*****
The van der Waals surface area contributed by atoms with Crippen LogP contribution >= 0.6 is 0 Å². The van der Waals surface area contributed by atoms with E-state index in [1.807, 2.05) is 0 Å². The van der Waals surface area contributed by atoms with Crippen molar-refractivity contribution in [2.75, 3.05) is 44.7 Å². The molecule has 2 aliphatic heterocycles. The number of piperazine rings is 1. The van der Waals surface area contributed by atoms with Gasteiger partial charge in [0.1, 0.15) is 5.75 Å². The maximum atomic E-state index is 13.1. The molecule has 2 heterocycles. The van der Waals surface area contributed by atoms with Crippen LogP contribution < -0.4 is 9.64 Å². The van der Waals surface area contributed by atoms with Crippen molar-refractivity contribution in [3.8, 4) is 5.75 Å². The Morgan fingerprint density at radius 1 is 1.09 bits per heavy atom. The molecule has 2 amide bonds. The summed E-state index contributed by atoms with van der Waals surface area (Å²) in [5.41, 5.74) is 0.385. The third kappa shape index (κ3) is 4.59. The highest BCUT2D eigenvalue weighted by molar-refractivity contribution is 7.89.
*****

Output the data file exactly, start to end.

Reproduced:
The van der Waals surface area contributed by atoms with Crippen LogP contribution >= 0.6 is 0 Å². The van der Waals surface area contributed by atoms with E-state index in [1.807, 2.05) is 0 Å². The van der Waals surface area contributed by atoms with Crippen molar-refractivity contribution in [2.75, 3.05) is 44.7 Å². The molecule has 2 aliphatic heterocycles. The number of piperazine rings is 1. The van der Waals surface area contributed by atoms with Gasteiger partial charge in [0.1, 0.15) is 5.75 Å². The maximum atomic E-state index is 13.1. The molecule has 2 heterocycles. The van der Waals surface area contributed by atoms with Crippen LogP contribution < -0.4 is 9.64 Å². The van der Waals surface area contributed by atoms with Crippen molar-refractivity contribution in [3.8, 4) is 5.75 Å². The Morgan fingerprint density at radius 1 is 1.09 bits per heavy atom. The molecule has 2 amide bonds. The summed E-state index contributed by atoms with van der Waals surface area (Å²) in [5.41, 5.74) is 0.385. The third kappa shape index (κ3) is 4.59. The highest BCUT2D eigenvalue weighted by molar-refractivity contribution is 7.89.